The 10 leading Democratic presidential candidates covered a wide range of topics, from international diplomacy and tariffs to health care and gun reform, during ABC's primary debate Thursday at Texas Southern University in Houston.
Toward the end of the night, moderator and ABC News correspondent Linsey Davis turned the debate toward education, sparking conversations about charter schools, inequality and teacher pay.
"I'd like to have an academic discussion now about education," she said.
Eight candidates were given significant time to discuss their views on education. Sen. Amy Klobuchar, D-Minn., and former Rep. Beto O'Rourke, of Texas, were not asked questions about education directly.
Here's what the Democratic candidates had to say about education at the debate:
Davis asked Yang about his support for charter schools, to which he said he was "pro-good school."
Yang spoke about raising teacher wages and reducing the emphasis on standardized testing, saying the tests do not reflect the character of students.
The entrepreneur said data suggest teachers are undervalued, and he said they are worth their "weight in gold." Indeed, researchers from the Hoover Institution at Stanford University have found that higher teacher pay leads to higher academic performance among students.
"I've got a kid, one of my little boys just started public school last week, and I was not there because I was running for president.
So, we need to pay teachers more, because the data clearly shows that a good teacher is worth his or her weight in gold.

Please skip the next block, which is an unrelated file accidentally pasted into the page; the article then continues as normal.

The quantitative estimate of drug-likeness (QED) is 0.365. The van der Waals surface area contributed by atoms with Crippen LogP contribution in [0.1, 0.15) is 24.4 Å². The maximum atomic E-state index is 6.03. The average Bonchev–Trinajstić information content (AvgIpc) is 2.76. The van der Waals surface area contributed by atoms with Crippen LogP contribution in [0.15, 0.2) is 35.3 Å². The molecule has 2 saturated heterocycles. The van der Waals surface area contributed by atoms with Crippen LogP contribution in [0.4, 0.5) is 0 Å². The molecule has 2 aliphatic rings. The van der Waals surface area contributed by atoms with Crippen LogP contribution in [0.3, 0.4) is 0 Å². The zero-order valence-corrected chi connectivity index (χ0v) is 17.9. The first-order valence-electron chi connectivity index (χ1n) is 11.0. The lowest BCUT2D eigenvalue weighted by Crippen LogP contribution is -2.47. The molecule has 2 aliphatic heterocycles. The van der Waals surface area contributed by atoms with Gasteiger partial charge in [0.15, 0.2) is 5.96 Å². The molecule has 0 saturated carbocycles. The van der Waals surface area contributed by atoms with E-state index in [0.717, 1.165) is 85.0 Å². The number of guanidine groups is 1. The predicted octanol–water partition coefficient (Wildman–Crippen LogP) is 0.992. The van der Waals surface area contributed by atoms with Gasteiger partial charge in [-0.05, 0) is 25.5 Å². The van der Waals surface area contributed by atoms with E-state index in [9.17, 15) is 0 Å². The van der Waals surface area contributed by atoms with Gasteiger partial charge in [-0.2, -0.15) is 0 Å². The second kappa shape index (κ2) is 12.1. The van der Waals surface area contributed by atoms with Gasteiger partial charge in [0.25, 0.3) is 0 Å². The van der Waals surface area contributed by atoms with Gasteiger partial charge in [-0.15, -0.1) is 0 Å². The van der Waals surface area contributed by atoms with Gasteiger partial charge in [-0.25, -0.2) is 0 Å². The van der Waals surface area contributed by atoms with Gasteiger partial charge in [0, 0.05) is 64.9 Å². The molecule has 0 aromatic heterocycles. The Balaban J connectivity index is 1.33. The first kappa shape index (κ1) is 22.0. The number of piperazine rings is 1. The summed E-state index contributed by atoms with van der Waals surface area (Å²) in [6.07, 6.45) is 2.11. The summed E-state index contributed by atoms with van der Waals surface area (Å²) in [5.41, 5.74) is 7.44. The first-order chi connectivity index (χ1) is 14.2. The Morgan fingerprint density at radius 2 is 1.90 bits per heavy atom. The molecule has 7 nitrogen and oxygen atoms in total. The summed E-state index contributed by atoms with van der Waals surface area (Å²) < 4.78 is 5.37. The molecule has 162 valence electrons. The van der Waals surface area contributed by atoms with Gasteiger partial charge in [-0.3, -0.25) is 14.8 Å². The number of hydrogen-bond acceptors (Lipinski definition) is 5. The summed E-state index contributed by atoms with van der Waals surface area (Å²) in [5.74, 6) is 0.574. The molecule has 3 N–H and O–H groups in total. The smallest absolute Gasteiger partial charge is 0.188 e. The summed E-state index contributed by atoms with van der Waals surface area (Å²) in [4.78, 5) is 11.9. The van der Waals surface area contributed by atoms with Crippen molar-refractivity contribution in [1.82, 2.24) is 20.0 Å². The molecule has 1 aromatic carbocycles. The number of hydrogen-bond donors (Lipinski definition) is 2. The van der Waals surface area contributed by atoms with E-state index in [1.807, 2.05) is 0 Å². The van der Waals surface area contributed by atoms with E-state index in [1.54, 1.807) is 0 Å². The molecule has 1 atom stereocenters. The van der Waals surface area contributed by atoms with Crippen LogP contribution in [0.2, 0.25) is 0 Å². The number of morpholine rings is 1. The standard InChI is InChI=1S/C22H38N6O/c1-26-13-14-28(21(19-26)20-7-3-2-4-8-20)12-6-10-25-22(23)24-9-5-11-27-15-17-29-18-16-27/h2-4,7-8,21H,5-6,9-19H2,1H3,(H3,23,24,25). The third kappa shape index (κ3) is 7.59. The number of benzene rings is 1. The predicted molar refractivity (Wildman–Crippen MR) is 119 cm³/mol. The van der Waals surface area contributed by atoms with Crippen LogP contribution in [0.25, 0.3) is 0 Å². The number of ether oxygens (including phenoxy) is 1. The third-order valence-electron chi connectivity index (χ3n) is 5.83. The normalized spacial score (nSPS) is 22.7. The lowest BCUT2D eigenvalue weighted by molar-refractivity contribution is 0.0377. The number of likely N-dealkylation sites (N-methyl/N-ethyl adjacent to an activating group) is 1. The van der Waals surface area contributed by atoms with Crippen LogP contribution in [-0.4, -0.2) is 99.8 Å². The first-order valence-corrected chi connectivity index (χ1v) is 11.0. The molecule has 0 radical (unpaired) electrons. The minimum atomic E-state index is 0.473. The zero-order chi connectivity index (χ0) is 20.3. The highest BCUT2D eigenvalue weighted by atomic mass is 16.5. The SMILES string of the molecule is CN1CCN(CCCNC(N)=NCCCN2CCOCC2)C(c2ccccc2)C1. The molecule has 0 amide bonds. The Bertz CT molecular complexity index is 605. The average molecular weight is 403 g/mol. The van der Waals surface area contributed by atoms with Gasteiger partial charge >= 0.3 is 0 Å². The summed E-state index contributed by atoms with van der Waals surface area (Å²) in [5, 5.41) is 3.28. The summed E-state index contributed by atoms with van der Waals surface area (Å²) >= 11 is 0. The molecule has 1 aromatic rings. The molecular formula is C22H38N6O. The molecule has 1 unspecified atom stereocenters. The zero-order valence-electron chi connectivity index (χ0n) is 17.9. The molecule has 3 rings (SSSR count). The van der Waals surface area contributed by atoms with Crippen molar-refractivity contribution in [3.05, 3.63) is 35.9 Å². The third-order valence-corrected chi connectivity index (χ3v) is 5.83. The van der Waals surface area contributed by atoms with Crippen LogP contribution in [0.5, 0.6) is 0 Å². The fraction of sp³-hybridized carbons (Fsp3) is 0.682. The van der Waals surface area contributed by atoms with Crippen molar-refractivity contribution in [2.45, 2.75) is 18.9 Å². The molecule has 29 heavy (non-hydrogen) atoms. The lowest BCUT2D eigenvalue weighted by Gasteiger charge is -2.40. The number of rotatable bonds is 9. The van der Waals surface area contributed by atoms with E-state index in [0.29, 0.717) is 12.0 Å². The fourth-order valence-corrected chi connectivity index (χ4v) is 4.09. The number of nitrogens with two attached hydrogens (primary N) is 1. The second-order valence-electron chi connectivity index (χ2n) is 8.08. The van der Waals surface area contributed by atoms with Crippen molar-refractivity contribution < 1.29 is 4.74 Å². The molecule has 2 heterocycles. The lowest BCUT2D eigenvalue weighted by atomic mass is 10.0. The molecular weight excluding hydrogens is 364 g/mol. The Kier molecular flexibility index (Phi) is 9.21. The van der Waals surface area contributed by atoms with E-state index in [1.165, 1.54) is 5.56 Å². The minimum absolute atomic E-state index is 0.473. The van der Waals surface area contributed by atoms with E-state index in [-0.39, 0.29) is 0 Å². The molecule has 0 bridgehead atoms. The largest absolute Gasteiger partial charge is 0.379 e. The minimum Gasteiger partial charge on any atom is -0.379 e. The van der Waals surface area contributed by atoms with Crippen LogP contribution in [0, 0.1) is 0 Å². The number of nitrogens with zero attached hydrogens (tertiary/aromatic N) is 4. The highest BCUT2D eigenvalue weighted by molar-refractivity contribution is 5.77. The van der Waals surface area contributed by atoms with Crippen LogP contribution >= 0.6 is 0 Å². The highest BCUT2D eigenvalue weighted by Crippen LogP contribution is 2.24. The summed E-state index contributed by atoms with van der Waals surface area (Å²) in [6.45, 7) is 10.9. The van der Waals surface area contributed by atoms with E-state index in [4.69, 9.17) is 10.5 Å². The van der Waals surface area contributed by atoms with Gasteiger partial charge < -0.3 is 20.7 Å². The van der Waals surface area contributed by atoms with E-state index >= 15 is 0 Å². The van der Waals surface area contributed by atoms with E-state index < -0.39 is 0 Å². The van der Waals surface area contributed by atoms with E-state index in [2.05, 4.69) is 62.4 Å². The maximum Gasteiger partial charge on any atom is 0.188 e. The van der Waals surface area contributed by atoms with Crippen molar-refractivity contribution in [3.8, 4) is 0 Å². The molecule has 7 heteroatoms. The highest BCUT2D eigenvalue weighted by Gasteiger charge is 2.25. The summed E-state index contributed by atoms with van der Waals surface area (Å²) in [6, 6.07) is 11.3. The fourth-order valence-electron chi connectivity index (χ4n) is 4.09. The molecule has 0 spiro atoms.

We need to lighten up the emphasis on standardized tests, which do not measure anything fundamental about our character or human worth."
Buttigieg took a shot at Education Secretary Betsy DeVos, saying that "step one" of his education plan "is [to] appoint a secretary of education who actually believes in public education." He also spoke about raising teacher pay and respecting teachers more.
In his words:
"I believe in public education. And in order to strengthen it, some things are very complex, for preparing for a future where knowledge is at your fingertips, but we have got to teach more to do with critical thinking and social and emotional learning. Some of it is extremely simple; we have just got to pay teachers more. And we have got to lift up the teaching profession."
Warren, D-Mass., drew from her experience being a public school teacher. She also talked about her plan for a wealth tax she says would cover child care for every child between the ages of zero and five, pay for universal pre-K, raise the wages of child-care workers and preschool teachers and cancel 95% of student loan debt.
"You know, I think I'm the only person on this stage who has been a public school teacher.
I've wanted to be a public school teacher since I was in second grade. And let's be clear in all the ways we talk about this: Money for public schools should stay in public schools, not go anywhere else.
I've already made my commitment. We will have a secretary of education who has been a public school teacher."
Harris, D-Calif., spoke about the importance of closing what she calls the "teacher pay gap" between what teachers and similarly educated professionals are paid. She suggested raising teacher's wages by $13,500 on average to do so and cited figures from a Department of Education Survey that found that 94% of teachers pay for school supplies out of pocket.
The senator also spoke about supporting teachers of color and bolstering HBCUs, or historically black colleges and universities.
"My first-grade teacher, Mrs. Frances Wilson, God rest her soul, attended my law school graduation. I think most of us would say that we are not where we are without the teachers who believed in us.
I have offered in this campaign a proposal to deal with this, which will be the first in the nation, federal investment in closing the teacher pay gap, which is $13,500 a year. Because right now, in our public schools, our teachers, 94% of them are coming out of their own pocket to help pay for school supplies. And that is wrong."